Complete Series: 3912
Power Center For The Performing Arts Ann Arbor, Michigan
The University Musical Society
The University of Michigan
Tuesday Evening, November 19, 1974, at 8:00
Power Center for the Performing Arts
Ann Arbor, Michigan
Alegrias -The dance of Alegrias is at the heart of every Cuadro Flamenco. Here we have it in its most authentic form with all the components.
Zambrilia -So difficult to describe, this rhythm, played only among the Gypsies, has something of the Zambra and something of the Tanguillo.
Tarantas -One of the many "Cantes de Levante" in dark tonal colors, it is based upon very old Gypsy melodies brought to new life by Montoya.
Bulerias-This is the most typical Flamenco Gypsy dance heard, particularly around Jarez de la Frontera.
Fandango -Here we have a different facet of Flamenco music--the Flamenco song from Andalusia, not bound by the strict rhythm of the dance.
Zapateao -The Zapateao is played for a dance consisting of increasingly difficult heel and toe variations. Only a master could have evolved such an intricate and exciting solo.
Tango Antiguo -You really have to be a Gypsy to give this early dance its style . . . that intangible something you can't learn, with the very popular Gypsy rhythm of the Tango Gitano from Cadiz.
Cancion Del Norte by Tomas Rios; Y "Gaita Gallega" -A touching little Celtic air by Tomas Rios, paired with Montoya's own "Gaita Gallega," an original creation based on the traditional bagpipe music of Galicia. You can almost hear the characteristic "drone" of the bagpipes.
Soleares -When the Spanish Gypsies gather for music they play many Soleares. This has a characteristic rhythm, but the variations are improvised by the guitarist.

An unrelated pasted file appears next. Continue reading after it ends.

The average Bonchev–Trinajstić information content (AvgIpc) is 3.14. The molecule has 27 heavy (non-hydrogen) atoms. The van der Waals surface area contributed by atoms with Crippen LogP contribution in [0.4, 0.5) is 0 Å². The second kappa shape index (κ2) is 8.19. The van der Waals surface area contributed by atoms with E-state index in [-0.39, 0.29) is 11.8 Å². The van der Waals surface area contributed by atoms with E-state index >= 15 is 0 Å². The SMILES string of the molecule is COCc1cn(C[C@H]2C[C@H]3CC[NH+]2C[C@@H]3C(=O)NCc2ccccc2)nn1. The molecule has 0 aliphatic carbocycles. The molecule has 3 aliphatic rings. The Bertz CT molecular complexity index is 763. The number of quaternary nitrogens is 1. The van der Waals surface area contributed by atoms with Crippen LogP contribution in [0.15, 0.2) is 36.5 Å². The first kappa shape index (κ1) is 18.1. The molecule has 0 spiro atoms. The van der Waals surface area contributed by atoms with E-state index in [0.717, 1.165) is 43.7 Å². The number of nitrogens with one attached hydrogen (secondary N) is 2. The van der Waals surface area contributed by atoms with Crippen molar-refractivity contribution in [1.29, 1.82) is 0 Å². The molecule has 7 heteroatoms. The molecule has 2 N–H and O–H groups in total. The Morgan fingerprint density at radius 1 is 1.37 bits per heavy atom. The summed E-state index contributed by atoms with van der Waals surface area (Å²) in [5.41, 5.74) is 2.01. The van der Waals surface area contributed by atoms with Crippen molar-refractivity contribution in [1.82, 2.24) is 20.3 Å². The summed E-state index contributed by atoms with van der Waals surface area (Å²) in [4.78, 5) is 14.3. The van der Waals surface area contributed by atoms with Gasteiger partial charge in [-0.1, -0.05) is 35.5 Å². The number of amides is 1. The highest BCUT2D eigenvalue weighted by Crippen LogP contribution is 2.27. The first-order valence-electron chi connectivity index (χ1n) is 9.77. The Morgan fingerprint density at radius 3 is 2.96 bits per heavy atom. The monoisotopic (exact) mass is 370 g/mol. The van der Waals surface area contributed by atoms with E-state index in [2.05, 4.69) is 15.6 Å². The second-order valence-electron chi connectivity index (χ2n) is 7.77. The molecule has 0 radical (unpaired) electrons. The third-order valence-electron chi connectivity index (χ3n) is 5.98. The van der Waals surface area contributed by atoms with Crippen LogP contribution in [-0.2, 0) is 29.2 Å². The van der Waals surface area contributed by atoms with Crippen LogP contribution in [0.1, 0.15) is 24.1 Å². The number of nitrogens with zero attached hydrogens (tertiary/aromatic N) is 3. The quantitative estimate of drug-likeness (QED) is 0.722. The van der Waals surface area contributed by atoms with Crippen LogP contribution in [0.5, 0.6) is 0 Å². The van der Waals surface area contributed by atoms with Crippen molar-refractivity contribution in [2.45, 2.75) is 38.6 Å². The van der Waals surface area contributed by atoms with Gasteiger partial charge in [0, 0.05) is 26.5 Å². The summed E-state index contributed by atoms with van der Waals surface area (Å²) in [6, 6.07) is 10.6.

Granaina -One of the most beautiful Flamenco forms, it evokes romantic memo?ries of the famed Alhambra Moorish Castle in Granada.
Tenth Concert Fourth Annual Choice Series, Power Center Complete Programs 3912
Duende Flamenco -One of the deepest--one might say the most sacred--of all Flamenco music; it is played or sung in a very difficult composite rhythm.
Malaga -A beautiful song from the Province of Malaga, a traditional Malaguena, not to be confused with the famous composition by the same name.
Guajiras -This dates back to the Spanish colonization of Cuba and is a rhythm with the syncopation of the Caribbean played in a Flamenco style.
Zambra -Of all Spanish music, this shows the strongest Moorish influence. The dancing girl's tambourines are imitated on the guitar. One can still hear the Zambras in the Sacromonte or Gypsy Quarter of Granada.
Jota -The best loved folk song and dance of the Province of Aragon, ending with some guitar fireworks.
Saeta -The story of the Holy Week procession in Sevilla, with the drums and cornets of the military band, the unaccompanied melody of a Flamenco singer, then we hear the procession moving off into the distance.
Farrucca -Montoya's concert arrangement of a famous Flamenco dance rhythm.
Flamenco music comes from the Spanish Gypsies. Until now there has been no written music for it. These are all Carlos Montoya's own arrangements of the old themes with his own compositions in typical Gypsy rhythm.
RCAVictor, ABCParamount and United Artists Records
On Friday, April 11, Spanish guitarist Narciso Yepes will be the featured soloist with the Spanish RTV Symphony Orchestra, in Hill Auditorium at 8:30. Program to be announced.
Soviet Georgian Dancers and Tbilisi Polyphonic Choir.......Sunday, November 24
Juilliard String Quartet........Tuesday, December 3
Mozart: Quartet in D major, K. 499 ("Hoffmeister"); Schoenberg: Quartet No. 3; Beethoven: Quartet in C major, Op. 59, No. 3
Handel's Messiah.........Friday, Saturday, Sunday,
December 6, 7 & 8
For over ninety years, the University Choral Union has presented the "Messiah" in celebration of the Christmas season. Donald Bryant conducts the 350voice chorus, members of the Interlochen Arts Academy Orchestra, and soloists Elizabeth Humes, soprano, Barbara Windham, contralto, John McCollum, tenor, and Michael Devlin, bass.
worldrenowned Soviet cellist in recital
Sunday Afternoon, January 19, 1975, at 2:30 Hill Auditorium
UNIVERSITY MUSICAL SOCIETY
Burton Memorial Tower, Ann Arbor, Michigan Phone 6653717